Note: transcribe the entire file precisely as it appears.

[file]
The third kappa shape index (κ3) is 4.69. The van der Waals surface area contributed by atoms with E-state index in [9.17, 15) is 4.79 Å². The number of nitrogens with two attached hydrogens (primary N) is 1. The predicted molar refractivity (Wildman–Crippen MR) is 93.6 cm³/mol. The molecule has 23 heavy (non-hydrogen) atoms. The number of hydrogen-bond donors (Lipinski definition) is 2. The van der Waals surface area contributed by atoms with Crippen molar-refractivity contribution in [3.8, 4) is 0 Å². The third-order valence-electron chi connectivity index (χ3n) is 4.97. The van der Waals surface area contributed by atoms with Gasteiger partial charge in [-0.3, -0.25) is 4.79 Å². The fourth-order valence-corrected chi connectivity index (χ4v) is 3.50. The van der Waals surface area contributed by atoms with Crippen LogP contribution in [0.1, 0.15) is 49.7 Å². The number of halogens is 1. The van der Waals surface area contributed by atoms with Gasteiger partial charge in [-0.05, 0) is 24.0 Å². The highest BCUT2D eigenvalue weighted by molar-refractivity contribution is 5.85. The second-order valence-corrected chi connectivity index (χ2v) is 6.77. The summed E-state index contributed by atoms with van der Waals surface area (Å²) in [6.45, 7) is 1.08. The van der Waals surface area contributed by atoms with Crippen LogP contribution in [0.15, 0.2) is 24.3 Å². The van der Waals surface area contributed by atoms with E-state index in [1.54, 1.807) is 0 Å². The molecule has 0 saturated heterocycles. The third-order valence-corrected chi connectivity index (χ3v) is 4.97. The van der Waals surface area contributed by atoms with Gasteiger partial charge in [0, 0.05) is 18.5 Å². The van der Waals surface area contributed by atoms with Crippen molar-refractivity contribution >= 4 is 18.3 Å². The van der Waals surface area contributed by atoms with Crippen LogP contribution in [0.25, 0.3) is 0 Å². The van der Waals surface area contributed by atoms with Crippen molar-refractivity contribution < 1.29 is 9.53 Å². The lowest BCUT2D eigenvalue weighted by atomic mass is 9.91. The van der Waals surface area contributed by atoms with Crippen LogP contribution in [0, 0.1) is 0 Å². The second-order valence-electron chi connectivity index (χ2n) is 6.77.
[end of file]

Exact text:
The third kappa shape index (κ3) is 4.69. The van der Waals surface area contributed by atoms with E-state index in [9.17, 15) is 4.79 Å². The number of nitrogens with two attached hydrogens (primary N) is 1. The predicted molar refractivity (Wildman–Crippen MR) is 93.6 cm³/mol. The molecule has 23 heavy (non-hydrogen) atoms. The number of hydrogen-bond donors (Lipinski definition) is 2. The van der Waals surface area contributed by atoms with Crippen molar-refractivity contribution in [3.8, 4) is 0 Å². The third-order valence-electron chi connectivity index (χ3n) is 4.97. The van der Waals surface area contributed by atoms with Gasteiger partial charge in [-0.3, -0.25) is 4.79 Å². The fourth-order valence-corrected chi connectivity index (χ4v) is 3.50. The van der Waals surface area contributed by atoms with Crippen LogP contribution in [0.1, 0.15) is 49.7 Å². The number of halogens is 1. The van der Waals surface area contributed by atoms with Gasteiger partial charge in [-0.05, 0) is 24.0 Å². The highest BCUT2D eigenvalue weighted by molar-refractivity contribution is 5.85. The second-order valence-corrected chi connectivity index (χ2v) is 6.77. The summed E-state index contributed by atoms with van der Waals surface area (Å²) in [6.45, 7) is 1.08. The van der Waals surface area contributed by atoms with Crippen LogP contribution in [0.15, 0.2) is 24.3 Å². The van der Waals surface area contributed by atoms with E-state index in [1.54, 1.807) is 0 Å². The molecule has 0 saturated heterocycles. The third-order valence-corrected chi connectivity index (χ3v) is 4.97. The van der Waals surface area contributed by atoms with Gasteiger partial charge in [0, 0.05) is 18.5 Å². The van der Waals surface area contributed by atoms with Crippen molar-refractivity contribution >= 4 is 18.3 Å². The van der Waals surface area contributed by atoms with Crippen LogP contribution in [0.25, 0.3) is 0 Å². The van der Waals surface area contributed by atoms with Crippen molar-refractivity contribution < 1.29 is 9.53 Å². The lowest BCUT2D eigenvalue weighted by atomic mass is 9.91. The van der Waals surface area contributed by atoms with Crippen LogP contribution in [0, 0.1) is 0 Å². The second-order valence-electron chi connectivity index (χ2n) is 6.77.